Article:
What Information is Generally Not Available

What Information is Generally Not Available to the Media?

  • Identity or address of witnesses and victims
  • Identity of juveniles under the age of 18, unless charged as an adult*
  • Medical conditions, unless permission is specifically given by the victim or the victim's family (HIPAA)
  • Information which, if prematurely released, may interfere with an investigation or apprehension of a suspect, such as the nature of leads, specifics of an "MO," details of the crime known only to the perpetrator or police, or information that may cause the suspect to flee or avoid arrest
  • Information that would disclose investigative techniques or would endanger the life or safety of law enforcement personnel
  • Evidence that may adversely affect a court proceeding
  • Status of persons turned over to the custody of Health and Welfare, such as mental hold or child custody situations†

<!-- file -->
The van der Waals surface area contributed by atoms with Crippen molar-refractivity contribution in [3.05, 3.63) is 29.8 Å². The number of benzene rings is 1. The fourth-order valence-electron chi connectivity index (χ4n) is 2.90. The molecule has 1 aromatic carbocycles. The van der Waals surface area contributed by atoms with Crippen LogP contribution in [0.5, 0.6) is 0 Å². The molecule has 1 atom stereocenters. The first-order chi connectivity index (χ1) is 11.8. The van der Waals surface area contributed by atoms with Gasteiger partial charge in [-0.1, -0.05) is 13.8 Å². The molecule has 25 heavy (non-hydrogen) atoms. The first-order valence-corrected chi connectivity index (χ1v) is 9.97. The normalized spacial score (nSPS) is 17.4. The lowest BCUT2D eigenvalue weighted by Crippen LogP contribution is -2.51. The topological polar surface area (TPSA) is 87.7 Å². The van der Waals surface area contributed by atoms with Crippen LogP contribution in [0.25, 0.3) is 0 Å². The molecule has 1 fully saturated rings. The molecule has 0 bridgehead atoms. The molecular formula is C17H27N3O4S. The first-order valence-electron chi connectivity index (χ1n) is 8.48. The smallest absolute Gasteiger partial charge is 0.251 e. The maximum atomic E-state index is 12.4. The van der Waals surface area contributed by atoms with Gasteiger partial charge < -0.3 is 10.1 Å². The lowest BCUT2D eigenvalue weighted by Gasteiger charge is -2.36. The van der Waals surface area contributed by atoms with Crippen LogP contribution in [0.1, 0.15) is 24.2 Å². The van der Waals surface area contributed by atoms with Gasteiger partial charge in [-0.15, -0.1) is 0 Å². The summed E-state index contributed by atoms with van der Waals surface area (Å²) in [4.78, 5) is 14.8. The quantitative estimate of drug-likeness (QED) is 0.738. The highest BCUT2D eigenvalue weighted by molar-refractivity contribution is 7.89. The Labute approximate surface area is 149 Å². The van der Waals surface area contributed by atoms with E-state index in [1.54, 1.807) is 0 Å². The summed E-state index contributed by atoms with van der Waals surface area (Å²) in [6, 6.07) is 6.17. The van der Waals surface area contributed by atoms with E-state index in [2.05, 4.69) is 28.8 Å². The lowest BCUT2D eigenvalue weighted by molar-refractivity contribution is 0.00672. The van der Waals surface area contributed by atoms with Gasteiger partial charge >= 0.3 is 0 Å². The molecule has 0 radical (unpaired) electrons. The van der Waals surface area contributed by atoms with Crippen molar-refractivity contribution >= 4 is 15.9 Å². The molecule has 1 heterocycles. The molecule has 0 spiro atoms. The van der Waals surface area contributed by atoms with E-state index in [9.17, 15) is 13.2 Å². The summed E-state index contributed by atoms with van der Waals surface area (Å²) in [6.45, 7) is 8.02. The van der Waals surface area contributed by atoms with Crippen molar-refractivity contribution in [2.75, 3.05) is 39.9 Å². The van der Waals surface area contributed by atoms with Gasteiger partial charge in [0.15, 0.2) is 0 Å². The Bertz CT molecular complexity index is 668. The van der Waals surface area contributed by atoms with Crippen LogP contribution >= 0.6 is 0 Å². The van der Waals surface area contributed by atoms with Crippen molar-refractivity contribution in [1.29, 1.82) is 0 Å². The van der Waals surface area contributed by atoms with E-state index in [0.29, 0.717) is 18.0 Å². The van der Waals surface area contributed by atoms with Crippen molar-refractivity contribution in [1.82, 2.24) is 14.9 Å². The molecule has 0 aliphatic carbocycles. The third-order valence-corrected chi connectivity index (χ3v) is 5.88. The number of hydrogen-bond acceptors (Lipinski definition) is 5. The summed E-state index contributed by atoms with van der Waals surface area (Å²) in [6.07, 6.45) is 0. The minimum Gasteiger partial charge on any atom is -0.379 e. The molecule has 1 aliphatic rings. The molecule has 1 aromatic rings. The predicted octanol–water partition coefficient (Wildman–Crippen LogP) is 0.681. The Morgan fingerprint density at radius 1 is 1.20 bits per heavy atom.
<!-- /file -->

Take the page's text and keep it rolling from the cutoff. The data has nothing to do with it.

• Results of any investigative procedure, such as line ups, polygraph tests, ballistic tests, etc.
  • The identities of suspects before their arrest absent a warrant, unless the release is necessary for public assistance in apprehension or to warn of danger
  • The contents of a statement by the accused
*Child protection matters are also protected by law. Children taken into protective custody for whatever reason are provided protection of their identities and status under state and federal statutes.

†Police officers routinely deal with people who have diagnosed or suspected mental illness. This is a medical condition protected under the medical records provision of the public records act. The Police Department may only be able to refer you to the Department of Health and Welfare; however, they too are restricted in providing information due to patient's privacy rights.